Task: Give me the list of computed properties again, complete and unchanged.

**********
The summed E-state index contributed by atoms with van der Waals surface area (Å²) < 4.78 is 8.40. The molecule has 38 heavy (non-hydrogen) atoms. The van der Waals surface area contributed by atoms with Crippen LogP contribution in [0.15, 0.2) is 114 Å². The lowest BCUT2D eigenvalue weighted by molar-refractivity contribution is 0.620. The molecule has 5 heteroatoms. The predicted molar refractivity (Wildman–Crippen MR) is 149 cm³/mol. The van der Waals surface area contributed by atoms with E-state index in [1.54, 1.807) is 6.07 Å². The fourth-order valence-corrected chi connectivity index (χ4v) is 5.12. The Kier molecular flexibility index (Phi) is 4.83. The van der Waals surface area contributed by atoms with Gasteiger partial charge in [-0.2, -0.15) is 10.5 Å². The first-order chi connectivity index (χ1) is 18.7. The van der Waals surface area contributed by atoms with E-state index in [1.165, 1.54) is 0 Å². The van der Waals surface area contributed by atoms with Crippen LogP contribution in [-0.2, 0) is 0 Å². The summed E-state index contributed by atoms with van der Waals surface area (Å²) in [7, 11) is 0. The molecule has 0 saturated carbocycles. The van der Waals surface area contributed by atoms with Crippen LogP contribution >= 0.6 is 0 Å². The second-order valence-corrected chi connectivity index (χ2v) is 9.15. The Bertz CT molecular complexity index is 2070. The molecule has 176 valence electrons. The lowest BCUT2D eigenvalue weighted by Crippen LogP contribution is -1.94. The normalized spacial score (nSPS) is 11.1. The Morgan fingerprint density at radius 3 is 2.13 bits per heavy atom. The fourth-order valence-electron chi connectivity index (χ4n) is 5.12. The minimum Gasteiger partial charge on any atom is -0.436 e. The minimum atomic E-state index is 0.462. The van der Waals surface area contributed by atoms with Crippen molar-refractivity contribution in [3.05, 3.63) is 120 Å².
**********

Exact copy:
The summed E-state index contributed by atoms with van der Waals surface area (Å²) < 4.78 is 8.40. The molecule has 38 heavy (non-hydrogen) atoms. The van der Waals surface area contributed by atoms with Crippen LogP contribution in [0.15, 0.2) is 114 Å². The lowest BCUT2D eigenvalue weighted by molar-refractivity contribution is 0.620. The molecule has 5 heteroatoms. The predicted molar refractivity (Wildman–Crippen MR) is 149 cm³/mol. The van der Waals surface area contributed by atoms with E-state index in [1.54, 1.807) is 6.07 Å². The fourth-order valence-corrected chi connectivity index (χ4v) is 5.12. The Kier molecular flexibility index (Phi) is 4.83. The van der Waals surface area contributed by atoms with Gasteiger partial charge in [-0.2, -0.15) is 10.5 Å². The first-order chi connectivity index (χ1) is 18.7. The van der Waals surface area contributed by atoms with E-state index in [1.165, 1.54) is 0 Å². The van der Waals surface area contributed by atoms with Crippen LogP contribution in [-0.2, 0) is 0 Å². The summed E-state index contributed by atoms with van der Waals surface area (Å²) in [7, 11) is 0. The molecule has 0 saturated carbocycles. The van der Waals surface area contributed by atoms with Crippen LogP contribution >= 0.6 is 0 Å². The second-order valence-corrected chi connectivity index (χ2v) is 9.15. The Bertz CT molecular complexity index is 2070. The molecule has 176 valence electrons. The lowest BCUT2D eigenvalue weighted by Crippen LogP contribution is -1.94. The normalized spacial score (nSPS) is 11.1. The Morgan fingerprint density at radius 3 is 2.13 bits per heavy atom. The fourth-order valence-electron chi connectivity index (χ4n) is 5.12. The minimum Gasteiger partial charge on any atom is -0.436 e. The minimum atomic E-state index is 0.462. The van der Waals surface area contributed by atoms with Crippen molar-refractivity contribution in [3.05, 3.63) is 120 Å².